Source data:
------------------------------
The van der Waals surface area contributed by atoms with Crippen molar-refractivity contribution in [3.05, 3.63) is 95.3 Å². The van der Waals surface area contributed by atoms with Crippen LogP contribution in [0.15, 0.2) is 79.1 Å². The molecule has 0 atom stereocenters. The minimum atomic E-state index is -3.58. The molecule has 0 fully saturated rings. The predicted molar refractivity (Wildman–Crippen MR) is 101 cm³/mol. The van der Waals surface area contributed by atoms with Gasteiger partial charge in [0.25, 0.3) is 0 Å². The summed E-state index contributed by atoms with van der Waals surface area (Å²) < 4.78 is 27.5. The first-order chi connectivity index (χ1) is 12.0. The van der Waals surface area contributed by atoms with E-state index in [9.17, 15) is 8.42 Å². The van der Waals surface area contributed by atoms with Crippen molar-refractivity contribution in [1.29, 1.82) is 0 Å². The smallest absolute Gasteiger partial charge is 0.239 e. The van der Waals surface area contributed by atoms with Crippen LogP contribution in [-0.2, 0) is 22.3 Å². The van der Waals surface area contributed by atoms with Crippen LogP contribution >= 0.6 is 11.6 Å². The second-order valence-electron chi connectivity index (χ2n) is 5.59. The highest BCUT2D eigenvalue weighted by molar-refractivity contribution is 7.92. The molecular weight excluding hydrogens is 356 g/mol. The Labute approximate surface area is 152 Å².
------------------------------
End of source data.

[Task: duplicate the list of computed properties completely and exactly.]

The van der Waals surface area contributed by atoms with Crippen molar-refractivity contribution in [3.05, 3.63) is 95.3 Å². The van der Waals surface area contributed by atoms with Crippen LogP contribution in [0.15, 0.2) is 79.1 Å². The molecule has 0 atom stereocenters. The minimum atomic E-state index is -3.58. The molecule has 0 fully saturated rings. The predicted molar refractivity (Wildman–Crippen MR) is 101 cm³/mol. The van der Waals surface area contributed by atoms with Gasteiger partial charge in [0.25, 0.3) is 0 Å². The summed E-state index contributed by atoms with van der Waals surface area (Å²) < 4.78 is 27.5. The first-order chi connectivity index (χ1) is 12.0. The van der Waals surface area contributed by atoms with E-state index in [9.17, 15) is 8.42 Å². The van der Waals surface area contributed by atoms with Crippen molar-refractivity contribution in [1.29, 1.82) is 0 Å². The smallest absolute Gasteiger partial charge is 0.239 e. The van der Waals surface area contributed by atoms with Crippen LogP contribution in [-0.2, 0) is 22.3 Å². The van der Waals surface area contributed by atoms with Crippen LogP contribution >= 0.6 is 11.6 Å². The second-order valence-electron chi connectivity index (χ2n) is 5.59. The highest BCUT2D eigenvalue weighted by molar-refractivity contribution is 7.92. The molecular weight excluding hydrogens is 356 g/mol. The Labute approximate surface area is 152 Å².